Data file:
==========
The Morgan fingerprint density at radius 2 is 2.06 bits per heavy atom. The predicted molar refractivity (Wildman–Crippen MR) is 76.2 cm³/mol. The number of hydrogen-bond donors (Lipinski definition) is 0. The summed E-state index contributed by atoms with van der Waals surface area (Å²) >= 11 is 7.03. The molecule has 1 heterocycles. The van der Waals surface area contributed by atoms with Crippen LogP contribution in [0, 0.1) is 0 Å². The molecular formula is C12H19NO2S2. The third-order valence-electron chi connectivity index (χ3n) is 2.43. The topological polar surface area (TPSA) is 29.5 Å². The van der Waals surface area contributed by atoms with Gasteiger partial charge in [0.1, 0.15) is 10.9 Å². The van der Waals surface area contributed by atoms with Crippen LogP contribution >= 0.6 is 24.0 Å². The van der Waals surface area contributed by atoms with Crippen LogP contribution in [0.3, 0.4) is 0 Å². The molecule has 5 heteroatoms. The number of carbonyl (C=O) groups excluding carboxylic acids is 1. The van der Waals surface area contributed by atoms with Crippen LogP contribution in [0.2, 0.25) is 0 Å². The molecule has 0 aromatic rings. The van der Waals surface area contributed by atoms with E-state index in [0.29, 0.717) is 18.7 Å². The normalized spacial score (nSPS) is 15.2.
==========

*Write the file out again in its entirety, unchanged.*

The Morgan fingerprint density at radius 2 is 2.06 bits per heavy atom. The predicted molar refractivity (Wildman–Crippen MR) is 76.2 cm³/mol. The number of hydrogen-bond donors (Lipinski definition) is 0. The summed E-state index contributed by atoms with van der Waals surface area (Å²) >= 11 is 7.03. The molecule has 1 heterocycles. The van der Waals surface area contributed by atoms with Crippen LogP contribution in [0, 0.1) is 0 Å². The molecular formula is C12H19NO2S2. The third-order valence-electron chi connectivity index (χ3n) is 2.43. The topological polar surface area (TPSA) is 29.5 Å². The van der Waals surface area contributed by atoms with Gasteiger partial charge in [0.1, 0.15) is 10.9 Å². The van der Waals surface area contributed by atoms with Crippen LogP contribution >= 0.6 is 24.0 Å². The van der Waals surface area contributed by atoms with Crippen LogP contribution in [0.3, 0.4) is 0 Å². The molecule has 5 heteroatoms. The number of carbonyl (C=O) groups excluding carboxylic acids is 1. The van der Waals surface area contributed by atoms with Crippen LogP contribution in [0.2, 0.25) is 0 Å². The molecule has 0 aromatic rings. The van der Waals surface area contributed by atoms with E-state index in [0.29, 0.717) is 18.7 Å². The normalized spacial score (nSPS) is 15.2.